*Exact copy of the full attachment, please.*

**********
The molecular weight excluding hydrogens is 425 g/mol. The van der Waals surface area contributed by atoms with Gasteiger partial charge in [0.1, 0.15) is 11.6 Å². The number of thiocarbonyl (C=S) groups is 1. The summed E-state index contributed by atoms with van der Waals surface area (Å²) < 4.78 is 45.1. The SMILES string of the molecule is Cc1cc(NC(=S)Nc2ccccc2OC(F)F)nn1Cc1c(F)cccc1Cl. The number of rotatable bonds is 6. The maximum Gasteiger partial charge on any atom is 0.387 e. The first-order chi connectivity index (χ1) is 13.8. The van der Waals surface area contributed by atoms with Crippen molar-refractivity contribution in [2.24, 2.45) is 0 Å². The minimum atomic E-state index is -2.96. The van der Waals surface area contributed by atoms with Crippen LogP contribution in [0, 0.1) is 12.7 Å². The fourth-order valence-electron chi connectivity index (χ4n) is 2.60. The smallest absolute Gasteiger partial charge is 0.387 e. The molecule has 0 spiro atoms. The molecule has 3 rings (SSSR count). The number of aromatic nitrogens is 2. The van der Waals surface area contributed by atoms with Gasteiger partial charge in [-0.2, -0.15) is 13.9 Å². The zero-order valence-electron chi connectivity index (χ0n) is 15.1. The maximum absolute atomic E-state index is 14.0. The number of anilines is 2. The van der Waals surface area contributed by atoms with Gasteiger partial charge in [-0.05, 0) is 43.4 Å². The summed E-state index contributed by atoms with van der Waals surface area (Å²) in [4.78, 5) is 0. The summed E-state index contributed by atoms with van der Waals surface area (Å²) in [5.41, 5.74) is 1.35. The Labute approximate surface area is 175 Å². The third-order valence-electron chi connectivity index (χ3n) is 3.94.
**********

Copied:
The molecular weight excluding hydrogens is 425 g/mol. The van der Waals surface area contributed by atoms with Gasteiger partial charge in [0.1, 0.15) is 11.6 Å². The number of thiocarbonyl (C=S) groups is 1. The summed E-state index contributed by atoms with van der Waals surface area (Å²) < 4.78 is 45.1. The SMILES string of the molecule is Cc1cc(NC(=S)Nc2ccccc2OC(F)F)nn1Cc1c(F)cccc1Cl. The number of rotatable bonds is 6. The maximum Gasteiger partial charge on any atom is 0.387 e. The first-order chi connectivity index (χ1) is 13.8. The van der Waals surface area contributed by atoms with Crippen molar-refractivity contribution in [2.24, 2.45) is 0 Å². The minimum atomic E-state index is -2.96. The van der Waals surface area contributed by atoms with Crippen LogP contribution in [0, 0.1) is 12.7 Å². The fourth-order valence-electron chi connectivity index (χ4n) is 2.60. The smallest absolute Gasteiger partial charge is 0.387 e. The molecule has 0 spiro atoms. The molecule has 3 rings (SSSR count). The number of aromatic nitrogens is 2. The van der Waals surface area contributed by atoms with Gasteiger partial charge in [-0.2, -0.15) is 13.9 Å². The zero-order valence-electron chi connectivity index (χ0n) is 15.1. The maximum absolute atomic E-state index is 14.0. The number of anilines is 2. The van der Waals surface area contributed by atoms with Gasteiger partial charge in [-0.05, 0) is 43.4 Å². The summed E-state index contributed by atoms with van der Waals surface area (Å²) in [4.78, 5) is 0. The summed E-state index contributed by atoms with van der Waals surface area (Å²) in [5.41, 5.74) is 1.35. The Labute approximate surface area is 175 Å². The third-order valence-electron chi connectivity index (χ3n) is 3.94.